So my advice to patients is to enjoy your breast implants! Get a regular mammogram or ultrasound screening as advised by your family doctor, based on your age and risk factors for breast cancer. If you have a concern about your implant, go and see your plastic surgeon. I don’t think that anyone needs to change their implant just because it is X years old. To me that sounds like a cash grab. If a problem arises, do it then. Otherwise spend your money on something fun. As your Granny would say, “Don’t trouble trouble, until trouble troubles you”. .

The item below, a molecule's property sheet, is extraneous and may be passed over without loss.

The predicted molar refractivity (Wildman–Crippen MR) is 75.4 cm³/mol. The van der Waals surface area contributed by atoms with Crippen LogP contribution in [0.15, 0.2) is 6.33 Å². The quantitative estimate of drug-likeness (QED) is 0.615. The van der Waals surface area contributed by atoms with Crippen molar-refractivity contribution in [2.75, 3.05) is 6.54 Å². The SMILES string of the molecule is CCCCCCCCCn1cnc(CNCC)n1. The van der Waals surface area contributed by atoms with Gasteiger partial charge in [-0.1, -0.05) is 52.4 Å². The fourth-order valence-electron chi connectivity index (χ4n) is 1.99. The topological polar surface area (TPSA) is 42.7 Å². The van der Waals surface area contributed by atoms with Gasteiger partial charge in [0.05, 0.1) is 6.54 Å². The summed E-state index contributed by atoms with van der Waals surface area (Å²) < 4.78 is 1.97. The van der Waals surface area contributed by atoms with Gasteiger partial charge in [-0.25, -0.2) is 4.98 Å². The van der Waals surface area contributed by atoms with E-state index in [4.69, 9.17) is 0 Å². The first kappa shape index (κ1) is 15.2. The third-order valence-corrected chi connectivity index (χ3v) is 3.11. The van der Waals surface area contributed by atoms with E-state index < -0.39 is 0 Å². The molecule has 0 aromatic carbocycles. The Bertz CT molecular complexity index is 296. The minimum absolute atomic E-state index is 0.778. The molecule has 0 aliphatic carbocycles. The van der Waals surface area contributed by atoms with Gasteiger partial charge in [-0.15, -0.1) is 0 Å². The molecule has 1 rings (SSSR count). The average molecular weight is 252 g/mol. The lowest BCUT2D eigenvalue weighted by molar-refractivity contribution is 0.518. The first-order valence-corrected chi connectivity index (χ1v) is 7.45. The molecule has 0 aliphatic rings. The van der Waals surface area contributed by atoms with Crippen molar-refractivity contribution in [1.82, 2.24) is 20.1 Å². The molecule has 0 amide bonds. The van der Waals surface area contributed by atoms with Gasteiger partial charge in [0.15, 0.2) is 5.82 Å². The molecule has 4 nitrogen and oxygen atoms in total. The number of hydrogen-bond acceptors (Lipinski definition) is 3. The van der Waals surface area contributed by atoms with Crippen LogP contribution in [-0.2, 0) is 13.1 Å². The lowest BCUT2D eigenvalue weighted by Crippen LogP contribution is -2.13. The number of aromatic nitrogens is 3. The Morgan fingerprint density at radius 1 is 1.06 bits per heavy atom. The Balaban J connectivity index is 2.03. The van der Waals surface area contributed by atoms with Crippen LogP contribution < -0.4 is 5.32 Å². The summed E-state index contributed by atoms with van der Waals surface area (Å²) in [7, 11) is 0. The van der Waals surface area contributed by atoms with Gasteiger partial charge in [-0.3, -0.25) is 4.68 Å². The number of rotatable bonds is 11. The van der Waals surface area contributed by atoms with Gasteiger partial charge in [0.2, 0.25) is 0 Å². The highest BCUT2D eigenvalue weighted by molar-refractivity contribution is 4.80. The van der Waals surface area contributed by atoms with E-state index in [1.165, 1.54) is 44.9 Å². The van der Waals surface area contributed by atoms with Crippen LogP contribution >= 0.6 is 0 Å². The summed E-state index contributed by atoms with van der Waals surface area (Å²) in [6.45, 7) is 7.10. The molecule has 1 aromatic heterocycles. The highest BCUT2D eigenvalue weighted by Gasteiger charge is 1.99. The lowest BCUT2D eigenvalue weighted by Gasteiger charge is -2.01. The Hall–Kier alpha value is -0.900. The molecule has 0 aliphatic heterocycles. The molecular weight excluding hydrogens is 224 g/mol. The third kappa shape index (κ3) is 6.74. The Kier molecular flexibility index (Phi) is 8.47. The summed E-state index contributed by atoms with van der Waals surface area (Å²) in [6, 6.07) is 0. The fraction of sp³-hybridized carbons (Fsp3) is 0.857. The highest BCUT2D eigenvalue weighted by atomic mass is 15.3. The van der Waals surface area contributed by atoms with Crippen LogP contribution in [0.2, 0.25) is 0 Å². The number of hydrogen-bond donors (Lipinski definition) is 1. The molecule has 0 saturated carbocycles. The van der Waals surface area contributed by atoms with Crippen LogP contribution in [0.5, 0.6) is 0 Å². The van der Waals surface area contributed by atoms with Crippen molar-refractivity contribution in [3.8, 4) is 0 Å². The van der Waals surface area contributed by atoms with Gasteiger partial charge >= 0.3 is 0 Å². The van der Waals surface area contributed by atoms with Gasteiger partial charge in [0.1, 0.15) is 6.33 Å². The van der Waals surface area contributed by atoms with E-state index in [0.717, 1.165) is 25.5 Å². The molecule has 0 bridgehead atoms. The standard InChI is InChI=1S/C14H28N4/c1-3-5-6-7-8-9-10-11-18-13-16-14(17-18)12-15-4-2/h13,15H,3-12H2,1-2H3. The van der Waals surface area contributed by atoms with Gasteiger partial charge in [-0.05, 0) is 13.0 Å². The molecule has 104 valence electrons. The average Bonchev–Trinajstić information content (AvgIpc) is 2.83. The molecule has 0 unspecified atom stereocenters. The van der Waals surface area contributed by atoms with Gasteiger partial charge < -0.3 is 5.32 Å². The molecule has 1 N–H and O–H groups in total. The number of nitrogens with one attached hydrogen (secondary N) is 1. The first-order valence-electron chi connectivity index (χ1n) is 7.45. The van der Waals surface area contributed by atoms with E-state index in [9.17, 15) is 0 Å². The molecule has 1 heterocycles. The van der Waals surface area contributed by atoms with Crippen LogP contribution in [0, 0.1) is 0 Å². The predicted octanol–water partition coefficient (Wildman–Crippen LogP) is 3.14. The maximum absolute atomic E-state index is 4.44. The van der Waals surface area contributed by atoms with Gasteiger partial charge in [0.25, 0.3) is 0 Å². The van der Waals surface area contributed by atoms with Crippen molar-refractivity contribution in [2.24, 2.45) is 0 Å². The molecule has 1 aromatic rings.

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Dr Rodger Shortt strives to be the best aesthetic, reconstructive and cosmetic plastic surgeon. He is committed to providing high quality patient care and achieving excellent results. He is considered one of the top plastic surgeons and one of the few plastic surgeons in Canada that has the top rating of five stars in Realself, Rate MD, and Ontario Doctor review. Dr Rodger Shortt is a specialist plastic surgeon who graduated from Queen’s Medical School in 2004 and became certified by the Royal College of Physicians and Surgeons of Canada in 2009. He received further sub-specialty fellowship training with international plastic surgeons in micro-vascular breast reconstruction, cosmetic plastic surgery, and body contouring after bariatric (gastric banding) surgery, significant weight loss or post-pregnancy. He is the Director of Cosmetic Surgery Training at McMaster University and an Assistant Clinical Professor. If you are interested in a consultation with Dr Shortt please contact 905-849-4282 or through www.drshortt.com.